LATEST ADDITIONS

Robert Deutsch Posted: Aug 30, 2016 7 comments
To those who were into audio in the late 1980s and early '90s, the name Audio Alchemy is a familiar one. I've owned DACs and jitter-reducing devices made by Audio Alchemy and Perpetual Technologies (the first successor to the original AA) and found them to provide excellent performance at modest prices. Indeed, at the time, many in the industry felt that the Audio Alchemy products were underpriced, leaving too little room for profit, and that this led to the company's demise. The new Audio Alchemy—led by its original designer, Peter Madnick, and having on staff other employees from the old AA—is what Madnick describes as a "grown-up" version of the original company, maintaining "the brand's original ethos of superior technology and value." And the prices, while quite reasonable for the performance they seem to offer, appear high enough to allow the new AA to survive.
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Robert Baird Posted: Aug 29, 2016 4 comments
Art Blakey’s A Night At Birdland, Vol. 1 remains a landmark of both bebop and the earliest live recordings of jazz in a club setting.
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Jana Dagdagan Posted: Aug 29, 2016 17 comments
The graphic above was created with data provided to me by the CTA (Consumer Technology Association). I understand that this data cannot possibly account for every single pair of headphones sold in any given year, but I believe that this is the most accurate account of data currently available to us.
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Stereophile Staff Posted: Aug 29, 2016 0 comments
Wednesday August 31, 6:30–8:30pm, Encore Home Entertainment Systems (2115 Siesta Drive, Sarasota, FL 34239) is hosting a special NAD/PSB/Bluesound event. Travis Huff, the Central Regional Sales Manager for Lenbrook America, parent company of NAD, PSB, and Bluesound products, will be discussing and demonstrating the introduction of the Master Quality Authenticated (MQA) audio codec into NAD and Bluesound components for 2016. Featured models include the NAD MDC module and all six Bluesound network-streaming player, speakers, and electronics products.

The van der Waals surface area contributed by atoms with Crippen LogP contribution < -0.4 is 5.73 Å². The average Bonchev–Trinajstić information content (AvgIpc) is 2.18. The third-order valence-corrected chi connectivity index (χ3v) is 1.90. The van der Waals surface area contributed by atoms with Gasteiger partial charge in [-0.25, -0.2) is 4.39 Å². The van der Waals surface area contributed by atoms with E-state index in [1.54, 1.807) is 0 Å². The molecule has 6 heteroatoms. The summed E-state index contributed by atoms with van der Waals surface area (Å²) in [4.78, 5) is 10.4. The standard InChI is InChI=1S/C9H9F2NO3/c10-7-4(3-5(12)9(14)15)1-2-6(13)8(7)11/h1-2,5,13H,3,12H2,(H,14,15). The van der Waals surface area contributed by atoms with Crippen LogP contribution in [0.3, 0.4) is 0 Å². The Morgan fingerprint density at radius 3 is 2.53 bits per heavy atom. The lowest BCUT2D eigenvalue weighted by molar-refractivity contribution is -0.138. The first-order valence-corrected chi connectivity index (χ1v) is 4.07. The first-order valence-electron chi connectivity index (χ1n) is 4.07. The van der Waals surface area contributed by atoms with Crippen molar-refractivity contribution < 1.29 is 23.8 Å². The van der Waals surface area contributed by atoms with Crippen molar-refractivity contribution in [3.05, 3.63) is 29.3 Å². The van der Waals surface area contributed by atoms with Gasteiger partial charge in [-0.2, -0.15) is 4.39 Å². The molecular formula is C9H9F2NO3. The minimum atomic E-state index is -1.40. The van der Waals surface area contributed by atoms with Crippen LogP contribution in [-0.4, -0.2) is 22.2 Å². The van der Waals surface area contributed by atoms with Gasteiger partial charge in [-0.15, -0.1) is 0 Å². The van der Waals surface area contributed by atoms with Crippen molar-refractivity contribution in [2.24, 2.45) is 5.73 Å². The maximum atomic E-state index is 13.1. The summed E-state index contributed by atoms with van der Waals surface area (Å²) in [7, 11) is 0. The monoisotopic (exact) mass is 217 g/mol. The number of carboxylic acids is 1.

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Stereophile Staff Posted: Aug 28, 2016 19 comments
Sad news: Wes Phillips, who was Stereophile's deputy editor 1995–1999 and a valued contributor 2000 to 2011, passed away yesterday morning after several years of chronic ill health. Wes (right) is shown here at his leaving lunch, 1/1/99 with (L–R) music editor Robert Baird, then-publisher Larry Archibald, and editor John Atkinson. Wes is survived by his wife Joan. We will post more information as it becomes available.
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Jason Victor Serinus Posted: Aug 27, 2016 13 comments
The news is not simply that Best Buy/Magnolia stores' 82 Hi-Resolution Listening Stations which they developed in the US in conjunction with Sony, have proven so successful, and generated so much interest in hi-res, that the company has added 250 more listening locations around the country. It's also that we now have data that shows a major reason for the expansion: Far more people care about sound quality than many would have you believe.
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Fred Kaplan Posted: Aug 26, 2016 4 comments
Rudy Van Gelder, pioneer recording engineer, creator of "the Blue Note sound" (and the many sounds that imitated it through the years), died at the age of 91 this week. Every true jazz fan and true audiophile has grown to venerate Van Gelder—at least the work he did in the 1950s and '60s for the innovative labels of the day: not just Blue Note but also Prestige, Impulse!, Riverside, New Jazz, and scattered others.
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Jason Victor Serinus Posted: Aug 26, 2016 7 comments
Almost 20 years separate the First and Second Violin Concertos of Sergei Prokofiev (1891–1953), but they share a language of such ravishing beauty and unexpected transitions that they seem like first cousins. Among their many recordings, violinist Vadim Gluzman reading with the Estonian National Symphony Orchestra (ENSO) under Neeme Järvi's on a BIS hybrid SACD, entitled Prokofiev • Violin Concertos, Etc, easily holds its own against classic recordings by Heifetz, Milstein, and, more recently, Vengerov with Rostropovich.
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Ken Micallef Posted: Aug 25, 2016 7 comments
Stereophile and Music Hall Audio share a long mutual history. Like most relationships, it's had its ups and downs; unlike most relationships, this one is well documented—in retired writer Sam Tellig's much-loved "Audio Cheapskate" and "Sam's Space" columns, and Music Hall Audio proprietor Roy Hall's responses in "Manufacturers' Comments." I always found Sam and Roy's gentlemanly brawling to be good, clean, if occasionally uncomfortable fun—like the touchy rapport between a gregarious dog and a rascally cat forced to live under the same roof: A truce may have been called, but don't expect them to make nice.
Art Dudley Posted: Aug 25, 2016 5 comments
Approximately 331/3 years after AudioQuest's first phono cartridge, the company announced two new USB D/A headphone amplifiers: the DragonFly Black ($99) and the DragonFly Red ($199). Both have circuits designed by the engineer responsible for the original DragonFly—Gordon Rankin, of Wavelength Audio—and both have the novel distinction of requiring considerably less operating power than their predecessors, so much less that the new DragonFlys can be used with iPhones, iPads, and various other mobile devices.

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